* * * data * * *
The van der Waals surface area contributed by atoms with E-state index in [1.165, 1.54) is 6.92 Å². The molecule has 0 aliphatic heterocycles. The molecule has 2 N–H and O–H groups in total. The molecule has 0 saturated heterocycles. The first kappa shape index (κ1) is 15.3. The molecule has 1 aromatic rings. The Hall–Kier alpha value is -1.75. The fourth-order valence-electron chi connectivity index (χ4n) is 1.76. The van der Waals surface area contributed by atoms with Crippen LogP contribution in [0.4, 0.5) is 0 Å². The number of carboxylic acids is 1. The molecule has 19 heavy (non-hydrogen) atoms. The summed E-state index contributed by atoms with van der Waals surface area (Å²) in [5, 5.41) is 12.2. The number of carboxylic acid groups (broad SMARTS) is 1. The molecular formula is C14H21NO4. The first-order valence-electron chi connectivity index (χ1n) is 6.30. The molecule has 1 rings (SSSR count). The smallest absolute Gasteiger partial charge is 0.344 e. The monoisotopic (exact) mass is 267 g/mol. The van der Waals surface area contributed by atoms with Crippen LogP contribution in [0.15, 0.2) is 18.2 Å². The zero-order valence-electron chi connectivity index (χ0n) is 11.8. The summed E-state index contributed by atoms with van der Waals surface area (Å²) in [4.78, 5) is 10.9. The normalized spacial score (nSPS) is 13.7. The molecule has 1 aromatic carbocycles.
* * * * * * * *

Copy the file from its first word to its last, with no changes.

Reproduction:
The van der Waals surface area contributed by atoms with E-state index in [1.165, 1.54) is 6.92 Å². The molecule has 0 aliphatic heterocycles. The molecule has 2 N–H and O–H groups in total. The molecule has 0 saturated heterocycles. The first kappa shape index (κ1) is 15.3. The molecule has 1 aromatic rings. The Hall–Kier alpha value is -1.75. The fourth-order valence-electron chi connectivity index (χ4n) is 1.76. The van der Waals surface area contributed by atoms with Crippen LogP contribution in [0.4, 0.5) is 0 Å². The number of carboxylic acids is 1. The molecule has 19 heavy (non-hydrogen) atoms. The summed E-state index contributed by atoms with van der Waals surface area (Å²) in [5, 5.41) is 12.2. The number of carboxylic acid groups (broad SMARTS) is 1. The molecular formula is C14H21NO4. The first-order valence-electron chi connectivity index (χ1n) is 6.30. The molecule has 1 rings (SSSR count). The smallest absolute Gasteiger partial charge is 0.344 e. The monoisotopic (exact) mass is 267 g/mol. The van der Waals surface area contributed by atoms with Crippen LogP contribution in [0.15, 0.2) is 18.2 Å². The zero-order valence-electron chi connectivity index (χ0n) is 11.8. The summed E-state index contributed by atoms with van der Waals surface area (Å²) in [4.78, 5) is 10.9. The normalized spacial score (nSPS) is 13.7. The molecule has 1 aromatic carbocycles.